In this pioneering work on the transmission of disease, the author A. Townsend Peterson breaks new ground. He integrates biogeographic and ecological factors with spatial models. He presents a synthesis that illuminates new and more effective infectious disease mapping methods. Peterson’s approach holds potentially enormous benefits for those charged with determining how disease spreads, and how to control that spread.
This book is useful to epidemiologists and public health experts. To understand the importance of what Peterson has studied and discovered, we quote a portion of what has been written on the back cover of this book:
“Peterson views disease transmission as a distribution of species. The book argues that complex, fragmented, and highly irregular disease patterns can be understood only when underlying environmental drivers are considered, something true for all species distributions.”
“The result is an elegant modeling approach that challenges static spatial models and provides a framework for recasting disease mapping. Anyone working in the area of disease transmission, particularly those employing predictive maps, will find Peterson’s book both inspiring and indispensable.”
To learn about the various aspects of disease transmission, and compare the old and new models, we present here for you the titles of its 20 chapters including the Introduction and Conclusion, organized around its five Parts:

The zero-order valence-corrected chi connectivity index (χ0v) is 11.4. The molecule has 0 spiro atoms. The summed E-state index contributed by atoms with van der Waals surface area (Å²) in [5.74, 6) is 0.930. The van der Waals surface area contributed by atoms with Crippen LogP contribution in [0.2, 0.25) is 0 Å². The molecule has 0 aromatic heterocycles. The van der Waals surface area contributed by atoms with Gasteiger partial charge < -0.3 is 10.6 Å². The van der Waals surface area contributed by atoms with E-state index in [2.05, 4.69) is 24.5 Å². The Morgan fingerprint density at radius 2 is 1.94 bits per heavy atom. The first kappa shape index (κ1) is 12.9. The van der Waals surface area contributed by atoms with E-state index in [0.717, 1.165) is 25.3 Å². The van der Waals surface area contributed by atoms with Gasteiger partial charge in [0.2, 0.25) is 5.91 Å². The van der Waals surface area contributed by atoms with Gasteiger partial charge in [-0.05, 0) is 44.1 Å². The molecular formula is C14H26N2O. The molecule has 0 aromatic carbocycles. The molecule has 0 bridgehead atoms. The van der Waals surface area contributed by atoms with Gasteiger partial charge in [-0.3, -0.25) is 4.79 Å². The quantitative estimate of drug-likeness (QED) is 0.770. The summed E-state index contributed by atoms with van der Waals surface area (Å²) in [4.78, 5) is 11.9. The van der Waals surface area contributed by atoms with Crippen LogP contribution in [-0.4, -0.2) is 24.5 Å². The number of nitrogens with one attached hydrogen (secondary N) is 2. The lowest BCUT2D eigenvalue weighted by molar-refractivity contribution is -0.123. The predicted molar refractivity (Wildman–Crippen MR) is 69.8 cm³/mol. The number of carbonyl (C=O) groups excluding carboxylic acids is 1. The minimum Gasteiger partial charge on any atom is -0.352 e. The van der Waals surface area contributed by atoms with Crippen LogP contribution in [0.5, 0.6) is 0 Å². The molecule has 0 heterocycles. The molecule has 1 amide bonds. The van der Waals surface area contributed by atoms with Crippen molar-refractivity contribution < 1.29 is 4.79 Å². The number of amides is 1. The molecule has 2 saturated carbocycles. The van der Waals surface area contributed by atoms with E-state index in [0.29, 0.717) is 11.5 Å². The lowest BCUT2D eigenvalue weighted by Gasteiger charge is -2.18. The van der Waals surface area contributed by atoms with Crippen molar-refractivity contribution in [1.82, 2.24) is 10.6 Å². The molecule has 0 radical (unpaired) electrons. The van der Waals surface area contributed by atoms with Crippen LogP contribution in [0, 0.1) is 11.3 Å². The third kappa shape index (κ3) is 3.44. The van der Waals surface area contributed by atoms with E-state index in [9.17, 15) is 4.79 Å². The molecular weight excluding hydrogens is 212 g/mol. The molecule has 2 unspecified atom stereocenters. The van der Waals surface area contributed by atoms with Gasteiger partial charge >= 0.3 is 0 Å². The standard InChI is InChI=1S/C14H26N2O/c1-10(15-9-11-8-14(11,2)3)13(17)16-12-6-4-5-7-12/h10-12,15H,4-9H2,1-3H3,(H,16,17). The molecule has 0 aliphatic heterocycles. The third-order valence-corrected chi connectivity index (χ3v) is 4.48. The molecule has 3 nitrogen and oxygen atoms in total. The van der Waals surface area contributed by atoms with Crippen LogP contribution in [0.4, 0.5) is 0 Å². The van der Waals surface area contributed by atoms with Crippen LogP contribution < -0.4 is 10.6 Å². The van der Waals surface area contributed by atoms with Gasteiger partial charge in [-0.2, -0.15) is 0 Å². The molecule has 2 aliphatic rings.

- General Conceptual Framework for Species Distributions
- Status of Data for Understanding Disease Distributions
- Current Tools for Understanding Disease Distributions
Disease Modeling Basics
- Modifications to the Basic Framework
- Modeling Components versus Outcomes
- Space-Only versus Space-and-Environment Models
Preparing the Data
- Garbage-In-Garbage-Out Principle
- Assembling Occurrence Data
- Assembling Environment Data
- Study Areas and BAM
- Calibrating Niche Models
- Processing Raw Outputs Into Useful Maps
- Evaluating Niche Models
- Developing Risk Maps
Examples of Applications
- Identifying Risk Factors
- Spatial Interpolation and Prediction
- Identifying Species Involved in Transmission Models
- Responses to Environmental Change
Peterson provides an ample number of graphics throughout the book to convey his points. He presents charts, maps of different U.S. states and areas around the world where various diseases have spread and to what extent. For example, in a World Health Organization map on page 22 showing cholera cases around the world, Australia, North America, and Russia had virtually no cases, whereas several African countries has more than 5,000 cases each!
The conclusions of this unique book can be summed up with the following key points:
- Mapping disease transmission and the health risks associated with it has been studied for more than a century.
- The methods used in studying and understanding disease transmission have however, not evolved as quickly as we have hoped, so the risks of the spread of diseases are still great
- Disease transmission geography was treated as a purely spatial phenomenon. The ecological and biogeographic contexts of disease transmission were ignored.
- Currently, environmental information has been incorporated increasingly in mapping, but with no explicit conceptual framework to guide the analyses.
- This book seeks to fill that gap.
A. Townsend Peterson is a professor of ecology and evolutionary biology at the University of Kansas. He is the coauthor of Ecological Niches and Geographic Distributions.